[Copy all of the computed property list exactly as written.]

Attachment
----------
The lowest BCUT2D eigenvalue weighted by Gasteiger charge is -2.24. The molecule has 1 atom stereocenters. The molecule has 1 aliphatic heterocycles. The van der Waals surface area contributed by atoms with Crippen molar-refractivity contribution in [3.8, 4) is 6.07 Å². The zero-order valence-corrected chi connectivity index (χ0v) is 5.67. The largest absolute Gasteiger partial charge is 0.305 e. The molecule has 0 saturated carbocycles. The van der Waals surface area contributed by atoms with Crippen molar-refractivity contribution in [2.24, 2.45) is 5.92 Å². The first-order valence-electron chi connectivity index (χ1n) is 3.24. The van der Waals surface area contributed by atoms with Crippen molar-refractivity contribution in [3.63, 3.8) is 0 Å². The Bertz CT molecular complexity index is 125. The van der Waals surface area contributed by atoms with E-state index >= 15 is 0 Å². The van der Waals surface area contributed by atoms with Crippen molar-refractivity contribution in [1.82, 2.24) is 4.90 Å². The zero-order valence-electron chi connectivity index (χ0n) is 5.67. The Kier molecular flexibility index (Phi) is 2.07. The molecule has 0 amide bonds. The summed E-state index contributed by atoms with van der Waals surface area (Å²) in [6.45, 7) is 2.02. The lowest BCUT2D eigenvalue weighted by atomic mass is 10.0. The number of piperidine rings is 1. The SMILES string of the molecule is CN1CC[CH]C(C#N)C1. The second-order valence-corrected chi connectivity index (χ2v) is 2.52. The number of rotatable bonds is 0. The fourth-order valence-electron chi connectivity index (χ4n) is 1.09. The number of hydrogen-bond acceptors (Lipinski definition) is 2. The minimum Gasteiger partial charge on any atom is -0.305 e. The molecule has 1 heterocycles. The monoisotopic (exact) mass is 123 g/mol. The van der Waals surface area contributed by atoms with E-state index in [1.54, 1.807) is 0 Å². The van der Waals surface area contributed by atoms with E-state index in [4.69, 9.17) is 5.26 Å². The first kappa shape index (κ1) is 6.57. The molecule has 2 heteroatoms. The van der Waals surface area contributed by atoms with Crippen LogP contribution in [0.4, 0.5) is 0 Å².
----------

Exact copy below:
The lowest BCUT2D eigenvalue weighted by Gasteiger charge is -2.24. The molecule has 1 atom stereocenters. The molecule has 1 aliphatic heterocycles. The van der Waals surface area contributed by atoms with Crippen molar-refractivity contribution in [3.8, 4) is 6.07 Å². The zero-order valence-corrected chi connectivity index (χ0v) is 5.67. The largest absolute Gasteiger partial charge is 0.305 e. The molecule has 0 saturated carbocycles. The van der Waals surface area contributed by atoms with Crippen molar-refractivity contribution in [2.24, 2.45) is 5.92 Å². The first-order valence-electron chi connectivity index (χ1n) is 3.24. The van der Waals surface area contributed by atoms with Crippen molar-refractivity contribution in [3.63, 3.8) is 0 Å². The Bertz CT molecular complexity index is 125. The van der Waals surface area contributed by atoms with E-state index >= 15 is 0 Å². The van der Waals surface area contributed by atoms with Crippen molar-refractivity contribution in [1.82, 2.24) is 4.90 Å². The zero-order valence-electron chi connectivity index (χ0n) is 5.67. The Kier molecular flexibility index (Phi) is 2.07. The molecule has 0 amide bonds. The summed E-state index contributed by atoms with van der Waals surface area (Å²) in [6.45, 7) is 2.02. The lowest BCUT2D eigenvalue weighted by atomic mass is 10.0. The number of piperidine rings is 1. The SMILES string of the molecule is CN1CC[CH]C(C#N)C1. The second-order valence-corrected chi connectivity index (χ2v) is 2.52. The number of rotatable bonds is 0. The fourth-order valence-electron chi connectivity index (χ4n) is 1.09. The number of hydrogen-bond acceptors (Lipinski definition) is 2. The minimum Gasteiger partial charge on any atom is -0.305 e. The molecule has 1 heterocycles. The monoisotopic (exact) mass is 123 g/mol. The van der Waals surface area contributed by atoms with E-state index in [1.54, 1.807) is 0 Å². The van der Waals surface area contributed by atoms with E-state index in [4.69, 9.17) is 5.26 Å². The first kappa shape index (κ1) is 6.57. The molecule has 2 heteroatoms. The van der Waals surface area contributed by atoms with Crippen LogP contribution in [0.4, 0.5) is 0 Å².